I started paying serious attention to our clothes dryer.  First I disconnect the power. Then I take every panel off that I can, including the top, and vacuum it out completely.  Metal hoses are cheap insurance so I replace that too.  We never run it when we are going out.  Occasionally I check the exterior flap when it’s running to make sure there is an air flow.  All this takes about an hour.

Owning a home is serious business.  People’s lives can depend on your attitude about maintenance.  Think of it as personal hygiene for your house.  Like brushing your teeth, although not brushing your teeth may not cause death but it may cause someone to barf.



Some very useful information is in the attached links.  Please, check them out.

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May is National Deck Safety Month

I know I talked about this before but it’s important…especially if you have a deck.  Did you check yours last year when I told you about it?  Naughty, naughty……if not then please do it this year and even if you did last year, well… it’s time again.  A year is a long time to be out in the weather.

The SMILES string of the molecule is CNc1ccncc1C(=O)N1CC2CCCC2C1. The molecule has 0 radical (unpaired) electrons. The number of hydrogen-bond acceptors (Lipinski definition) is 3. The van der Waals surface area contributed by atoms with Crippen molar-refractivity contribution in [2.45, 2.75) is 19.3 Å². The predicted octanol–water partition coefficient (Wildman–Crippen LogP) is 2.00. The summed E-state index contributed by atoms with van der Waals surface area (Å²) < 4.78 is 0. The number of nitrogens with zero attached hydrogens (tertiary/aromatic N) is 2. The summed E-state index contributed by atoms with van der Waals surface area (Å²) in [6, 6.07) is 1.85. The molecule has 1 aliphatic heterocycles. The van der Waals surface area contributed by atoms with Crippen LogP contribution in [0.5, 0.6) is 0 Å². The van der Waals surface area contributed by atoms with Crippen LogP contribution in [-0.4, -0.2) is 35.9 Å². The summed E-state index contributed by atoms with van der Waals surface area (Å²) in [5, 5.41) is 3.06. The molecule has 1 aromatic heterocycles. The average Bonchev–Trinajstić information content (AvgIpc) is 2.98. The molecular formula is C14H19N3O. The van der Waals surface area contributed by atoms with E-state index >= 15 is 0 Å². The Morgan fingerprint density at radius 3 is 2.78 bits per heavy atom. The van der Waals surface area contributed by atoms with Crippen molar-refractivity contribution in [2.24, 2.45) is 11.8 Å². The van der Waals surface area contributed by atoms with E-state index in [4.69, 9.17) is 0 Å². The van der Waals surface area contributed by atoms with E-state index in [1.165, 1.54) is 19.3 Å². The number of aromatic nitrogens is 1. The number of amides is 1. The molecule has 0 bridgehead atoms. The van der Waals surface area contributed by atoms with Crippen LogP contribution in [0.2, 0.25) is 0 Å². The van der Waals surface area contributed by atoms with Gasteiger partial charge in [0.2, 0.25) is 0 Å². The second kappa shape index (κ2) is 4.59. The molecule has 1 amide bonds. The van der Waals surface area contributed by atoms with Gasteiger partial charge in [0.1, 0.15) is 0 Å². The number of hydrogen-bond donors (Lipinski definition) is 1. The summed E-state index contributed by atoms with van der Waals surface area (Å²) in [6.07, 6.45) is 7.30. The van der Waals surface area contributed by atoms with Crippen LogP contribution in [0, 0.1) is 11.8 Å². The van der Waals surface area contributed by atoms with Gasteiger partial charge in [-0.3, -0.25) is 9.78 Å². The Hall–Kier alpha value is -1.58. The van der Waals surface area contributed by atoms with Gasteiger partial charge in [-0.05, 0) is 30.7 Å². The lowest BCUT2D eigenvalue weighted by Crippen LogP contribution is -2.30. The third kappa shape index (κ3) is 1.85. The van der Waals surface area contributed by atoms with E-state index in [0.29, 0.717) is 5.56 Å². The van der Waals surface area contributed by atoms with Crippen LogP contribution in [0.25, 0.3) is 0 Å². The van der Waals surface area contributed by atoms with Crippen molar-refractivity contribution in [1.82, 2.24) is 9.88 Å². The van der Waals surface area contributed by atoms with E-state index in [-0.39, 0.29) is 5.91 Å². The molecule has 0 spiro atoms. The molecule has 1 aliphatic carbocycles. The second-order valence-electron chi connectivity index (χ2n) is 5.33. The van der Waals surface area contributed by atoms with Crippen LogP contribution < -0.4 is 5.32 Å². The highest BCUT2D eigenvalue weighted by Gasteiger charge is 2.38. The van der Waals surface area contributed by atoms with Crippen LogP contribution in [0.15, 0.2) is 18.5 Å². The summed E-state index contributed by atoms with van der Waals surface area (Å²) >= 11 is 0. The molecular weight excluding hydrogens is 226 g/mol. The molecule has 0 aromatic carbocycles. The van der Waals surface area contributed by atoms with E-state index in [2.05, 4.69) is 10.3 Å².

The North American Deck and Railing Association has a web site with several check lists you can use along with 2 videos showing a simulated deck collapse.  Well worth the watch.  All of this is even more important if your deck is at a second floor (or higher) level.  There are horror stories every year about a deck party that turned ugly.  A simple check can save you a lot of grief. Some things to look at.

  1. Are the posts on footings?  Most of the time they are but sometimes they are sitting on a broken cinder block or worse, right on the ground.
  2. How is it fastened to the house?  There are new requirements now that call for it to be tied back into the structure… I mean way back in the structure.  If it’s just nailed to the siding I wouldn’t go out there.
  3. Flashing.  It may not seem like much but I rarely see flashing against the house.  This allows rain to get behind your siding and the ledger.  Guess what happens?  The wood can rot and green things grow in the wall.
  4. Are the joists properly supported?  This could mean a lot of things form a metal joist hanger to a properly fastened ledger board.  Having them just nailed or screwed to a beam is NOT adequate.